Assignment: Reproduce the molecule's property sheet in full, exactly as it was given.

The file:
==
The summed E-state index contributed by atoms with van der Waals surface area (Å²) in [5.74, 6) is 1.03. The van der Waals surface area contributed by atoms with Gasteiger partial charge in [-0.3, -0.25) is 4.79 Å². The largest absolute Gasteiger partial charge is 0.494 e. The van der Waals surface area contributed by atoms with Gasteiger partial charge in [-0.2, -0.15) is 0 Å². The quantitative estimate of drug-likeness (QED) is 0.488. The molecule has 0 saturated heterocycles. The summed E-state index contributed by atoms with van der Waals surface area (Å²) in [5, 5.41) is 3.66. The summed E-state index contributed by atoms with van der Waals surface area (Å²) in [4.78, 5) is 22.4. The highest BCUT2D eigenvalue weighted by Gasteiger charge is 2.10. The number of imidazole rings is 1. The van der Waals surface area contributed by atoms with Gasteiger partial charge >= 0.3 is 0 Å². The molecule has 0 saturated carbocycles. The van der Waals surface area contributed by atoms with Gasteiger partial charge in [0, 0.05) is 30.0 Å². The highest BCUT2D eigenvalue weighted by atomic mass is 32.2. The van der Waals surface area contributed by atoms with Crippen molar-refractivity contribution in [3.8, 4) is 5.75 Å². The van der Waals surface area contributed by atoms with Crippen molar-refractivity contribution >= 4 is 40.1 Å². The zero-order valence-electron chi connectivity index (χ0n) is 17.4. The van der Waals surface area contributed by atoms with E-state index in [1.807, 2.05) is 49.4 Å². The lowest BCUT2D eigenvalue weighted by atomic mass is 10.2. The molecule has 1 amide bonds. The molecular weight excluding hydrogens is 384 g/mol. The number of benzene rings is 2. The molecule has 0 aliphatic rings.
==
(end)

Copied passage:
The summed E-state index contributed by atoms with van der Waals surface area (Å²) in [5.74, 6) is 1.03. The van der Waals surface area contributed by atoms with Gasteiger partial charge in [-0.3, -0.25) is 4.79 Å². The largest absolute Gasteiger partial charge is 0.494 e. The van der Waals surface area contributed by atoms with Gasteiger partial charge in [-0.2, -0.15) is 0 Å². The quantitative estimate of drug-likeness (QED) is 0.488. The molecule has 0 saturated heterocycles. The summed E-state index contributed by atoms with van der Waals surface area (Å²) in [5, 5.41) is 3.66. The summed E-state index contributed by atoms with van der Waals surface area (Å²) in [4.78, 5) is 22.4. The highest BCUT2D eigenvalue weighted by Gasteiger charge is 2.10. The number of imidazole rings is 1. The van der Waals surface area contributed by atoms with Gasteiger partial charge >= 0.3 is 0 Å². The molecule has 0 saturated carbocycles. The van der Waals surface area contributed by atoms with Gasteiger partial charge in [0, 0.05) is 30.0 Å². The highest BCUT2D eigenvalue weighted by atomic mass is 32.2. The van der Waals surface area contributed by atoms with Crippen molar-refractivity contribution in [3.8, 4) is 5.75 Å². The van der Waals surface area contributed by atoms with Crippen molar-refractivity contribution >= 4 is 40.1 Å². The zero-order valence-electron chi connectivity index (χ0n) is 17.4. The van der Waals surface area contributed by atoms with E-state index in [1.807, 2.05) is 49.4 Å². The lowest BCUT2D eigenvalue weighted by atomic mass is 10.2. The molecule has 1 amide bonds. The molecular weight excluding hydrogens is 384 g/mol. The number of benzene rings is 2. The molecule has 0 aliphatic rings.